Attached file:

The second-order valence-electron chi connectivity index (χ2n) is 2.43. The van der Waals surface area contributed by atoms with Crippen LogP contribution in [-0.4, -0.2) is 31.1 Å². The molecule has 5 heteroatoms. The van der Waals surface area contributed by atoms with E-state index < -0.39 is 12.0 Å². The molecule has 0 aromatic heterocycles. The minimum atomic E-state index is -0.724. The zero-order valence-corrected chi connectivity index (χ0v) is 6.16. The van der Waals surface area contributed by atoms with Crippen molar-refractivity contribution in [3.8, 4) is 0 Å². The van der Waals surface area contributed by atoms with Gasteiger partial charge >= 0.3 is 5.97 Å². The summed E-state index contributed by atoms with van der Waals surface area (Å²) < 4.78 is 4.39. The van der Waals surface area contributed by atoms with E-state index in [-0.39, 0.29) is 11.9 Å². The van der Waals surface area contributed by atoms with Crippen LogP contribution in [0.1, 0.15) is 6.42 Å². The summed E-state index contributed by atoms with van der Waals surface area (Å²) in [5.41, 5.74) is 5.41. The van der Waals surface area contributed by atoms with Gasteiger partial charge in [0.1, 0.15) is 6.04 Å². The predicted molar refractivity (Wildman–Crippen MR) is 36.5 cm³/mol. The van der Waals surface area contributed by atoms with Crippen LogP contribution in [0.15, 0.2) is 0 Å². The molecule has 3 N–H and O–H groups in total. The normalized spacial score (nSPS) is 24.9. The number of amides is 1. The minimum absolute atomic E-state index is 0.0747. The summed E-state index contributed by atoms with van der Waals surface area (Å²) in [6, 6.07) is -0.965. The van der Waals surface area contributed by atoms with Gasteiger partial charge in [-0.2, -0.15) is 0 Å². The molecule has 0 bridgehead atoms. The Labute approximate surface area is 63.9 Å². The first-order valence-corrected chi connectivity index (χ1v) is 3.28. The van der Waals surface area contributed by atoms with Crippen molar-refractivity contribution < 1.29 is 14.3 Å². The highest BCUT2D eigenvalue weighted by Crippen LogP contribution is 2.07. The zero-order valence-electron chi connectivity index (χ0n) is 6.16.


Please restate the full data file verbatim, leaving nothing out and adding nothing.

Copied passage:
The second-order valence-electron chi connectivity index (χ2n) is 2.43. The van der Waals surface area contributed by atoms with Crippen LogP contribution in [-0.4, -0.2) is 31.1 Å². The molecule has 5 heteroatoms. The van der Waals surface area contributed by atoms with E-state index < -0.39 is 12.0 Å². The molecule has 0 aromatic heterocycles. The minimum atomic E-state index is -0.724. The zero-order valence-corrected chi connectivity index (χ0v) is 6.16. The van der Waals surface area contributed by atoms with Crippen molar-refractivity contribution in [3.8, 4) is 0 Å². The van der Waals surface area contributed by atoms with Gasteiger partial charge >= 0.3 is 5.97 Å². The summed E-state index contributed by atoms with van der Waals surface area (Å²) < 4.78 is 4.39. The van der Waals surface area contributed by atoms with E-state index in [-0.39, 0.29) is 11.9 Å². The van der Waals surface area contributed by atoms with Crippen LogP contribution in [0.1, 0.15) is 6.42 Å². The summed E-state index contributed by atoms with van der Waals surface area (Å²) in [5.41, 5.74) is 5.41. The van der Waals surface area contributed by atoms with Gasteiger partial charge in [0.1, 0.15) is 6.04 Å². The predicted molar refractivity (Wildman–Crippen MR) is 36.5 cm³/mol. The van der Waals surface area contributed by atoms with Crippen LogP contribution in [0.15, 0.2) is 0 Å². The molecule has 3 N–H and O–H groups in total. The normalized spacial score (nSPS) is 24.9. The number of amides is 1. The minimum absolute atomic E-state index is 0.0747. The summed E-state index contributed by atoms with van der Waals surface area (Å²) in [6, 6.07) is -0.965. The van der Waals surface area contributed by atoms with Gasteiger partial charge in [-0.2, -0.15) is 0 Å². The molecule has 0 bridgehead atoms. The Labute approximate surface area is 63.9 Å². The first-order valence-corrected chi connectivity index (χ1v) is 3.28. The van der Waals surface area contributed by atoms with Crippen molar-refractivity contribution < 1.29 is 14.3 Å². The highest BCUT2D eigenvalue weighted by Crippen LogP contribution is 2.07. The zero-order valence-electron chi connectivity index (χ0n) is 6.16.